rotation of the motor. Since the reference voltage is constant, the torque and the angular
speed are the functions of the control voltage.

1.4 Torque-Speed Characteristics

The usual torque-speed characteristics of an induction motor with high inductance to
resistance ratio are not suitable for the servomotor. A servomotor must have
1. Linear torque-speed characteristics
2. Slope of the torque-speed characteristics must be negative.
3. The characteristics must be parallel to one another for various values of the control
voltage applies.
It is seen that when rotor resistance is increased the torque-speed characteristics
becomes more and more linear. In general for low inductance to resistance ratio, the
torque-speed characteristics are almost linear. This is shown in the Fig. 4(a) and (b).
Fig. 4

In practice, design of the motor is so as to get almost linear torque-speed

characteristics. A servomotor rotates only when a detectable error occurs at low voltage and
it rarely operates at high speeds. Hence for a given value of control voltage, torque-speed
characteristics are almost linear. Fig. 5 shows the torque-speed characteristics for various
control voltages.

Fig. 5 Torque-speed characteristics of a.c servomotor

All the characteristics are equally spaced for equal increments of control voltage as
1.5 Other Performance Characteristics
The performance characteristics other than the torque-speed characteristics of a two
phase a.c. servomotor are shown in the Fig. 6.

Fig. 6 Performance characteristics of a typical a.c. servomotor

As torque developed increases, current drawn and the power input increases. Power
factors also improves upto certain limit. While the efficiency increases upto certain limit and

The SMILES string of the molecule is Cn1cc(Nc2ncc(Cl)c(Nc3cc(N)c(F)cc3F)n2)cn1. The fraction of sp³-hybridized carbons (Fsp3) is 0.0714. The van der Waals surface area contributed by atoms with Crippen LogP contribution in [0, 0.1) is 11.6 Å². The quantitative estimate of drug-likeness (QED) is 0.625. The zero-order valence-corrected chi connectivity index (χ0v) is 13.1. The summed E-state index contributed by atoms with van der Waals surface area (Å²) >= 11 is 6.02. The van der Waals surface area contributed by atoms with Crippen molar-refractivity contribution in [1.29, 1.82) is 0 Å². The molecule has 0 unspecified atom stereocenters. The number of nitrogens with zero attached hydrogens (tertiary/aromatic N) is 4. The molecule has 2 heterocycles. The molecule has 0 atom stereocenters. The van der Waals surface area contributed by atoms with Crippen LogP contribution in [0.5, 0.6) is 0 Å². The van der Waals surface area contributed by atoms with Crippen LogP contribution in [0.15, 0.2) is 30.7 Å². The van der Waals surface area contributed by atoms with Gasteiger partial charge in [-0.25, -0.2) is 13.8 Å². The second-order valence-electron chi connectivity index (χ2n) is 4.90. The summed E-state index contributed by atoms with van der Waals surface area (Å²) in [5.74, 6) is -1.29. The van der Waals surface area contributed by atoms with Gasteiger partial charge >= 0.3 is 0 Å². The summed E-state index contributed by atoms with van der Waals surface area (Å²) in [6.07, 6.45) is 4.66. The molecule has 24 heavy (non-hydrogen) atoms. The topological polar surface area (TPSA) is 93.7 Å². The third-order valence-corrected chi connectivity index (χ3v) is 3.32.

then starts decreasing.

1.6 Features of A.C. Servomotor

The various features of a.c. servomotor are,
1. Light in weight for quick response.
2. Robust in construction.
3. It is reliable and its operation is stable in nature.
4. Smooth and noise free operation.
5. Large torque to weight ratio.
6. Large resistance to reactance ratio.
7. No brushes or slip rings are required. Hence maintenance free.
8. Driving circuits are simple to design.
9. The negative slope of the torque-slip characteristics adds more friction improving the
damping. This improves the stability of the motor. This features is called internal electric
damping of two phase a.c. servomotor.

1.7 Applications of A.C. Servomotor

As mentioned earlier a.c. servomotor are preferred for low power applications. Consider
an a.c. position control system where load position is to be maintained constant. The driving
motor used is two phase a.c. servomotor. The potentiometer arrangement compares the
actual position with the reference position to generate the error voltage. The error voltage is
amplifier which generates control voltage . This voltage is applied to the control winding of
two phase a.c. servomotor. This control The torque and inturn controls the output position of
the load. As driving motor is a.c. servomotor, the system is called as a.c. position control
system. The entire scheme is shown in the Fig. 7.

Fig. 7 Application of a.c. servomotor : A.C. position control system

The other applications of a.c. servomotors are,

1. Instrument servos 2. Process controllers 4. Robotics
4. Self balancing recorders 5. Machine tools
And is preferred for number of other applications in which precise angular motion is